Eurydice le Fidèle walked determinedly down the halls of Castle Terribel, Echidnae Bluebell on her heels. “So--we’re not going to die?” asked Echidnae nervously.
“Not today,” replied Eurydice wearily. It occurred to her that she was really going to have to invest in a better class of best friend. Arete Oakleaves had always struck her as a proper sort of chambermaid. No doubt a few days turning out rooms together, and everything would fall into place.
“Well, that’s good,” said Echidnae. “Not dying is really--really nice.”
“I suppose it’s generally better than the alternative,” said Eurydice. There was an awkward silence. That was strange. Echidnae Bluebell generally never lacked for an ability to produce pointless generalizations and idiotic statements to “make conversation”. Glancing at her friend, Eurydice saw that Echidnae was staring ahead nervously. Turning ahead, she saw Palamedes and Quiet escorting a bound and blindfolded Antigone Gorice. Palamedes glanced at Eurydice for a moment, then turned to the Ghoul.
“Can you take Miss Gorice the rest of the way by yourself?” he asked. Quiet nodded, and headed off with the disgraced chambermaid. When they were out of sight, Palamedes turned to Eurydice. “I wouldn’t worry too much about her. She’s not going to be killed. She’ll simply be leaving with the Maganzas. Officially, she’s being sent to serve on Lady Falerina’s staff.” Palamedes frowned. “Strangely appropriate, somehow.”
Eurydice looked away. “Did I even ask you about her?”
“Not out loud,” said Palamedes quietly. He took a deep breath. “I know you liked her, Eurydice…”
“You know wrong,” said Eurydice forcibly. “I’m a Fidèle. She’s a traitor, spawned from traitors. If I liked someone, it wasn’t her. It was the person she pretended to be.”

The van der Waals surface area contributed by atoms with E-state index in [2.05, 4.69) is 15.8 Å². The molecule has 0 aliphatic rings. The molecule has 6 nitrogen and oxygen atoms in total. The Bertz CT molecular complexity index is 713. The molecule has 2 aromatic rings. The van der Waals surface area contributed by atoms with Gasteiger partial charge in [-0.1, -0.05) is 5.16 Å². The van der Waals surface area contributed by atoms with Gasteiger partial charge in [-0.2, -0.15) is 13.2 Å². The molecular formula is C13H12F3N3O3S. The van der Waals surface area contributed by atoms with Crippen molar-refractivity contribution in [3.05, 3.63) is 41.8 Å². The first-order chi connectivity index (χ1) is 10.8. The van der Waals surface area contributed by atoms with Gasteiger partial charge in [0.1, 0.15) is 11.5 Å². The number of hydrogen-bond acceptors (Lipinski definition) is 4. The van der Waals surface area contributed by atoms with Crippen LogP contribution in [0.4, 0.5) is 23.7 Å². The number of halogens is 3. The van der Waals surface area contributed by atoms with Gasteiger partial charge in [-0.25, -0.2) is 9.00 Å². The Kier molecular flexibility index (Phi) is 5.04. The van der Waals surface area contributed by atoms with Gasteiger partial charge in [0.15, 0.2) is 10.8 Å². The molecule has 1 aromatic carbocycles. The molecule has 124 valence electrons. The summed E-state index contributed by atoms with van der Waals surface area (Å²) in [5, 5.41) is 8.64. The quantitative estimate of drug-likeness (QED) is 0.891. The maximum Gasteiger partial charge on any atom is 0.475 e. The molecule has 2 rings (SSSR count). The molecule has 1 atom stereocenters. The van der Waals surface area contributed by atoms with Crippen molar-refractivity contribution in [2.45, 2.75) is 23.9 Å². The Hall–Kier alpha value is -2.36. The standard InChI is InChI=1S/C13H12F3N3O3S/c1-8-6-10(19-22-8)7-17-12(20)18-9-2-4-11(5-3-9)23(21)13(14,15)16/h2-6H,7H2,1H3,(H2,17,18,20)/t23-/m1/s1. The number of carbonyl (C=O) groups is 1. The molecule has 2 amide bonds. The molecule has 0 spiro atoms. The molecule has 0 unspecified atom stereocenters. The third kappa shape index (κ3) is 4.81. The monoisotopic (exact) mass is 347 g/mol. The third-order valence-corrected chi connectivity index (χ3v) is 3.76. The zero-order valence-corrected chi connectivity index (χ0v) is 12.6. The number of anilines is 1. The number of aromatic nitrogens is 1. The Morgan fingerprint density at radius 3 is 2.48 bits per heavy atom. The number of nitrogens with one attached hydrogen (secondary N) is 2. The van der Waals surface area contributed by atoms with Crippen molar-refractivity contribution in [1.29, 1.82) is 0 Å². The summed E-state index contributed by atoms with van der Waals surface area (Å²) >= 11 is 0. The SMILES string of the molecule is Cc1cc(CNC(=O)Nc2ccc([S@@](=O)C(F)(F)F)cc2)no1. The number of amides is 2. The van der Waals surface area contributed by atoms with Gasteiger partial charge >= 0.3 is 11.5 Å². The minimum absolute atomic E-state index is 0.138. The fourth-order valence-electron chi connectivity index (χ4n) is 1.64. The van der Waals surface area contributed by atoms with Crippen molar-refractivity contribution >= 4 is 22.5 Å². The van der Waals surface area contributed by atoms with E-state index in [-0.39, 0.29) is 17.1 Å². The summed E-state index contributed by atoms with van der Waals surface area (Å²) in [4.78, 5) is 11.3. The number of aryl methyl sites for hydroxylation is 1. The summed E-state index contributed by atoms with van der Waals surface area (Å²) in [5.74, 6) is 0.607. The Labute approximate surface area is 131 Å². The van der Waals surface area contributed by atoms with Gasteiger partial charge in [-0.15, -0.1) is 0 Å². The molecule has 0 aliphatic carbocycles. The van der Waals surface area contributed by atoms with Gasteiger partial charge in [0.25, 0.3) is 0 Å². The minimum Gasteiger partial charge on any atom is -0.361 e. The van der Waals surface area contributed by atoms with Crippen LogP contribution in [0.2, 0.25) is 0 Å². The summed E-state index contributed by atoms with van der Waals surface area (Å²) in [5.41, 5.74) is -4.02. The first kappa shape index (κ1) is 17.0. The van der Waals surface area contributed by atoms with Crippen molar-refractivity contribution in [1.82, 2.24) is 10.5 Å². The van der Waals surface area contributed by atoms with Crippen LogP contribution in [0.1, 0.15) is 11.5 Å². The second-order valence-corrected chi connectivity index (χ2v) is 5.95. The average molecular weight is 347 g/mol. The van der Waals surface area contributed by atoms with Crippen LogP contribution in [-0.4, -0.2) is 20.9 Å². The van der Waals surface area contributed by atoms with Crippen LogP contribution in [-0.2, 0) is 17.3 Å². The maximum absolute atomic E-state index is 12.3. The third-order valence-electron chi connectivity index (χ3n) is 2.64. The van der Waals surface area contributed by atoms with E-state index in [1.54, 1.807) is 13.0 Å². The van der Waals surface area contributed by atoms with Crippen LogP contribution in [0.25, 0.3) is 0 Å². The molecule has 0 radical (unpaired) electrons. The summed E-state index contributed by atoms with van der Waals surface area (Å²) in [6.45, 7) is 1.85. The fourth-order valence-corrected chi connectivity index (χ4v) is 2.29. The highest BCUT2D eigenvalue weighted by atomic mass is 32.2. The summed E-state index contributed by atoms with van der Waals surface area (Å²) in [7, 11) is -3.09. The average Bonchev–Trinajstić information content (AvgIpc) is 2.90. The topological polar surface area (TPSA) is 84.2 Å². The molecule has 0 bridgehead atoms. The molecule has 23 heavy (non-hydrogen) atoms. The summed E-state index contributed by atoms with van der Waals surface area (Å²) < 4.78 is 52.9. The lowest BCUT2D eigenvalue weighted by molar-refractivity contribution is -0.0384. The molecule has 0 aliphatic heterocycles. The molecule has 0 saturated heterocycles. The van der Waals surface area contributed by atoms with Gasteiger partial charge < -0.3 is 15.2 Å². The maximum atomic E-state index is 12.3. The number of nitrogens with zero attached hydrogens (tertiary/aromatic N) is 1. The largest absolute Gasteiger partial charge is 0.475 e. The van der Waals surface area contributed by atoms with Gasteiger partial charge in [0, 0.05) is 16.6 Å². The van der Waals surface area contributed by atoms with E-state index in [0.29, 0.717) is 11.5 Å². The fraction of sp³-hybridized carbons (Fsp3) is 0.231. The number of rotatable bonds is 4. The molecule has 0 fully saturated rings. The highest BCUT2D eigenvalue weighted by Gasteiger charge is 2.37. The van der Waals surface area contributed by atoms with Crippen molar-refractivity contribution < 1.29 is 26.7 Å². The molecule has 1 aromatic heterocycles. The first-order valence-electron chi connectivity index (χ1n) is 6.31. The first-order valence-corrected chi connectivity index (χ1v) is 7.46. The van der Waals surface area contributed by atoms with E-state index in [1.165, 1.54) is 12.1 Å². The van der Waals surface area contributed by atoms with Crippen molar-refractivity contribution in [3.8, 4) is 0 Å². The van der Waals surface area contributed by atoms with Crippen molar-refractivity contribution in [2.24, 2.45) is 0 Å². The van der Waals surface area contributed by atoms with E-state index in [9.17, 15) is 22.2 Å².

Palamedes bit his lip, and looked away. “I… I never blamed you for how things turned out between us, Eurydice.”
“Of course you didn’t,” said Eurydice. “It was all your fault.”
Palamedes chose to ignore that comment. “You’re a good person, Eurydice, and you deserve all the best. Which most likely does not include me as a husband. I just think you should know that.” He bowed. “Well, I should get going. Sacripant’s come into a bit of money, and he’s taking me and the boys out for a drink.”
Eurydice watched Palamedes walk away. It occurred to her that perhaps for the first time in his life, there was an air of--confidence in the way he moved. Or possibly the second--he’d been very happy with himself when he won the Castle pie eating contest eight years ago. Until he’d gotten sick.
Echidnae leaned forward. “You know it’s such a shame things didn’t work out between you two…”
Eurydice glanced at her. “Echidnae--go dust out the Great Hall.”
“But--!” began Echidnae, only to receive the most baleful glance that Eurydice was capable of. “I’ll be extra thorough,” said the young chambermaid quietly, following which she darted off.
Eurydice shut her eyes and took a deep breath. Good. Now she was alone. Very good. Yes. “Oh, Eurydice!” She turned and saw Justinian Sigma standing there. “Is something wrong?” the Milesian asked. Eurydice bit her lip, and then rushed forward. She wrapped her arms around the Sacristan, and began to cry on his shoulder. As she felt Justinian’s hand nervously begin to stroke her hair, it occurred to her that he had no idea what she was crying about. And somehow that didn’t matter.